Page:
Inventing the Center


in Landscapes, Gender, and Ritual Space

Published by University of California Press

Published in print March 2004 | ISBN: 9780520235441
Published online March 2012 | e-ISBN: 9780520929326 | DOI:
Inventing the Center

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  • Greek and Roman Archaeology


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This chapter examines the concept of a centered polis nested within the broader networks organized around regional sanctuaries and the institutions of the prytaneion. Olympia is the only Greek site where both buildings commonly associated with a polis—a prytaneion and a bouleuterion—have actually been found, but Olympia was never itself a polis. The myth of Delphic centrality conveyed a message of security, in sharp opposition to the challenges faced by cities protecting a local landscape. The prytaneion was a place for creating male community and male solidarity. The movement from akropolis to prytaneion connects the procedures of the prytaneion with the most hallowed ritual site in the city and suggests that the segment at the prytaneion was the original reason for the entire sequence. The link between akropolis and prytaneion showed that the judicial procedures of the polis required the same divine protection as its physical spaces.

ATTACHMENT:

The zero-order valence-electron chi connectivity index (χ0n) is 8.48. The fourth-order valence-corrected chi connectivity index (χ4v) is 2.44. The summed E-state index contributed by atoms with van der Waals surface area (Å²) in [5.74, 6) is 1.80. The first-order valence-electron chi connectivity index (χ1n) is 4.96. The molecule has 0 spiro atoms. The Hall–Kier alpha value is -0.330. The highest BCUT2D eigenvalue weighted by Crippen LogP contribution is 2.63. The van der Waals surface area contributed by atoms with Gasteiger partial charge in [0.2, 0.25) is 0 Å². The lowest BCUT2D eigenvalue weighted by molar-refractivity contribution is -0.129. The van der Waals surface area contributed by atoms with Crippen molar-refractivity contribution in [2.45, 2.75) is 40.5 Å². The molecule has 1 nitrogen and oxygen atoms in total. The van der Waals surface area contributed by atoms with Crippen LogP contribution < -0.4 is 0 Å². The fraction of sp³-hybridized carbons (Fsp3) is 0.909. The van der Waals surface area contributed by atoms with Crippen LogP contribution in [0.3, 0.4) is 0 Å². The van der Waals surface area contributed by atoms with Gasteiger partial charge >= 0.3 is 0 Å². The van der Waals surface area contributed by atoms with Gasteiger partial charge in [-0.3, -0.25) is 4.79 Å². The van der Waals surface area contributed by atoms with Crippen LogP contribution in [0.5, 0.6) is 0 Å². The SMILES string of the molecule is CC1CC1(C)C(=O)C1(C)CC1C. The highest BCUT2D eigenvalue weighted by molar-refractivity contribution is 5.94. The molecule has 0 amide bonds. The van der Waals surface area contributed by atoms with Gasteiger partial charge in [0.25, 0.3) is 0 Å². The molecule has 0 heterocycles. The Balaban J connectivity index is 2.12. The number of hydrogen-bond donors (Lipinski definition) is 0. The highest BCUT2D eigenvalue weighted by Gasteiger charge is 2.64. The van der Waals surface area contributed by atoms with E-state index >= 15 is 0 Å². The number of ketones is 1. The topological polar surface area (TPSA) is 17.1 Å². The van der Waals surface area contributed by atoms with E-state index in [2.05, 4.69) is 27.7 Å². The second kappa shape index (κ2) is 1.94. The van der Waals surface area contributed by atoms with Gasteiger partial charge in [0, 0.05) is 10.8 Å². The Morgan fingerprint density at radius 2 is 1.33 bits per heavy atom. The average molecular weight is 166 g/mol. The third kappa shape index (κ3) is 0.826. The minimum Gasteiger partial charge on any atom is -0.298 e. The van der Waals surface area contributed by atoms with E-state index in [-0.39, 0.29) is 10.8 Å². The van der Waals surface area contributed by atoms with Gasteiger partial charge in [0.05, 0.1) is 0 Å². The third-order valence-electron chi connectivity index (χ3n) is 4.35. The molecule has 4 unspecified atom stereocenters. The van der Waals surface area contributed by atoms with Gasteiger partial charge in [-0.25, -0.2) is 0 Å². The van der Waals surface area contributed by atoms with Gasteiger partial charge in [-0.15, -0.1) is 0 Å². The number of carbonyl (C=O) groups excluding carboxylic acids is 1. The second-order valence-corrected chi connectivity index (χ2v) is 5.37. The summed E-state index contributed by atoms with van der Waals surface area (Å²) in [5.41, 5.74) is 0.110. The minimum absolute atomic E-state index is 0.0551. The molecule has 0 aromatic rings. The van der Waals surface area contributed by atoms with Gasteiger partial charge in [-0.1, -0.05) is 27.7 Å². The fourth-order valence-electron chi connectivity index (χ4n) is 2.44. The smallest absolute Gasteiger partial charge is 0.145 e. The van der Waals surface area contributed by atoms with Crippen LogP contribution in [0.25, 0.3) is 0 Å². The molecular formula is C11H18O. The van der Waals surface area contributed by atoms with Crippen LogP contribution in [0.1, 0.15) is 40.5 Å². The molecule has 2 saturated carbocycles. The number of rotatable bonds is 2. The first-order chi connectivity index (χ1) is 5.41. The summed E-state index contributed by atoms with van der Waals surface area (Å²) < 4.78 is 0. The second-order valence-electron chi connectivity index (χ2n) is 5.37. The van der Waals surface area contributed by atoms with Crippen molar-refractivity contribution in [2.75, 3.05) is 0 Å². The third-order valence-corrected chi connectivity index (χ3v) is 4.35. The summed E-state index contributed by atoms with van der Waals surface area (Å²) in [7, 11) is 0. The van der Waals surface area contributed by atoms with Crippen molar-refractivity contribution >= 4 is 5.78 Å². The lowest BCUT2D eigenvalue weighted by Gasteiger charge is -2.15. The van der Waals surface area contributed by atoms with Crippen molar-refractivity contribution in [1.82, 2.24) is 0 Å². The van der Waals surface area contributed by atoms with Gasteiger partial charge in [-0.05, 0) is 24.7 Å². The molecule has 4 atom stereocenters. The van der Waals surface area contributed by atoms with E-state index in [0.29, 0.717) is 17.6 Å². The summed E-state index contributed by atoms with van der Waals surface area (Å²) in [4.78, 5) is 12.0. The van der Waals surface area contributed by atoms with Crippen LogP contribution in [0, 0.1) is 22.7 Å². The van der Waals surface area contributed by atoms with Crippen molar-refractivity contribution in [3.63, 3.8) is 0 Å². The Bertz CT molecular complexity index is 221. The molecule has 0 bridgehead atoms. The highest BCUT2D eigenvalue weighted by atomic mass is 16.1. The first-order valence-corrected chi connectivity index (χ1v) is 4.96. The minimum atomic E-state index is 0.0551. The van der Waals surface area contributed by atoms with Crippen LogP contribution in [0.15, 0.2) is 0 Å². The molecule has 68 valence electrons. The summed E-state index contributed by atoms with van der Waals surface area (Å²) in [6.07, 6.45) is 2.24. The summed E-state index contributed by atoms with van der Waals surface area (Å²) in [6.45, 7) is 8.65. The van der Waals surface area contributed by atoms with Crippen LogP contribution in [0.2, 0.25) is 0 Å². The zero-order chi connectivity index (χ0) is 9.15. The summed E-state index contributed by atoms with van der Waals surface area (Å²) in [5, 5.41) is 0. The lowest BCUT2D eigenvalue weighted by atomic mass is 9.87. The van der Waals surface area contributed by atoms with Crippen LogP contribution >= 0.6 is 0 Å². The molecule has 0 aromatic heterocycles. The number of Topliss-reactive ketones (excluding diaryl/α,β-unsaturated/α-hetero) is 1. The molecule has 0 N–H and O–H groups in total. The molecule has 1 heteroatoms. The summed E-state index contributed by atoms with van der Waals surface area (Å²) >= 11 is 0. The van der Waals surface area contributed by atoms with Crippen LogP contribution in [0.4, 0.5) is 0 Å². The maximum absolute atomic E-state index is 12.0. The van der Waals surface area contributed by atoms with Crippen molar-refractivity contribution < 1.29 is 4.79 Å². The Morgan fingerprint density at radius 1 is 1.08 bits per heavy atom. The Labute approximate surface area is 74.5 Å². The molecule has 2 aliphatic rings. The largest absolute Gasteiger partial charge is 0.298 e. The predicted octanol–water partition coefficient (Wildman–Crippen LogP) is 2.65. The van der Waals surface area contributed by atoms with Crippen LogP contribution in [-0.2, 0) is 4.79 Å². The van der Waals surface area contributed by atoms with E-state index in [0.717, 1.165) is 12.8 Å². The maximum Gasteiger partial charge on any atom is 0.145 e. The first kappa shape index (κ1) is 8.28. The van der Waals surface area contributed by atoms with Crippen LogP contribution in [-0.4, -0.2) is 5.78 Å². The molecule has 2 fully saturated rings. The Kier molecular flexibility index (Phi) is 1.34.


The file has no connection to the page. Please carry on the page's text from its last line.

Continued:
Keywords: polis; prytaneion; bouleuterion; akropolis; Delphic centrality; Olympia

Chapter.  11304 words. 

Subjects: Greek and Roman Archaeology

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